What to Expect at Next Week's ALIS?

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Next week's Americas Lodging Investment Summit will provide the hotel industry with a good early barometer to the outlook for the business in 2012. And, as it is at most industry conferences, it won't necessarily be what is said on the podium of various general sessions and breakout discussions that will be important. The real mood of the conference (and the industry) will be divined in the thousands of conversations held in three days in the hallways, hospitality suites, bars, restaurants and coffee shops of the host hotel, the JW Marriott at LA Live.

Everyone going to next week's ALIS wants to be optimistic, but nearly everyone will approach the meeting with at least a few nagging doubts in their minds: Where is the economy headed? What will be the end game in the European financial crisis and how will that affect the U.S. and our tourism industry? Who will win the presidential election in November, and how will that change the economic outlook? Obviously, ALIS won't produce any clear-cut answers to these questions and others, but most attendees will walk away from the meeting feeling either good or bad about what's ahead.

ALIS conference chairman Jim Burba and his crew seem to have an optimistic outlook. Last summer, the ALIS planning committee met in Dallas to design the 2012 program. At that meeting, Burba said the conference theme was “Rebound.” However, he wasn't sure whether Rebound should be followed by a question mark or an exclamation mark. Apparently, optimism won over, as the official conference collateral material boldly shouts the theme as “Rebound!”. That may be an unscientific indicator, but it shows some in the industry believe 2012 will be even a better year than was 2011, which was pretty good.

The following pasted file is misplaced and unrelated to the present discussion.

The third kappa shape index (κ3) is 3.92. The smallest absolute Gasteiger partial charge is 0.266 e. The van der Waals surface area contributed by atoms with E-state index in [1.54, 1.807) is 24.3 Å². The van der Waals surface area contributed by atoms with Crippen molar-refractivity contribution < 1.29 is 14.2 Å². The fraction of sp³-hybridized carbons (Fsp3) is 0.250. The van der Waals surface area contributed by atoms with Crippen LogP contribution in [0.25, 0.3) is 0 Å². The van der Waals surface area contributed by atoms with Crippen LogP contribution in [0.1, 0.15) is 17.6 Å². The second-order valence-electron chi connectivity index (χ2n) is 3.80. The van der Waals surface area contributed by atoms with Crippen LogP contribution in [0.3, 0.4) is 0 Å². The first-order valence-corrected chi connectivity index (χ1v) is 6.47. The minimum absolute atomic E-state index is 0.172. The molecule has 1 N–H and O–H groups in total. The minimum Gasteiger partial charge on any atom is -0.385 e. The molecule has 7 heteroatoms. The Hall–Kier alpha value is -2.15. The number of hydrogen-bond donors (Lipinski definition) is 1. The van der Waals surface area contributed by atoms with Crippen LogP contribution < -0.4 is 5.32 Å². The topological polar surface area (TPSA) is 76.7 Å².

Naturally, this year's ALIS has its share of star-power speakers (Bill Marriott, Sam Zell, Donald Trump), but there are a few less star-studded sessions that should provide a good sense of where the business is headed. A pair of panel discussions on Tuesday—one with private equity fund executives and the other with leaders from hotel REITs—will be a good barometer of who's buying what in the coming year. And the final session of the conference, the annual scrum among members of IREFAC, will probably produce a lively, often-humorous, but only occasionally definitive outlook for the hotel investment climate.

Given last week's announcement of Room Key, the six-brand online booking consortium, distribution, revenue management and social media will be another hot topic at ALIS.

This year's ALIS is on track to have the second-largest number of attendees since 2007, which set the attendance record for the 11-year run of the event. For more information or to register, go to the ALIS website.

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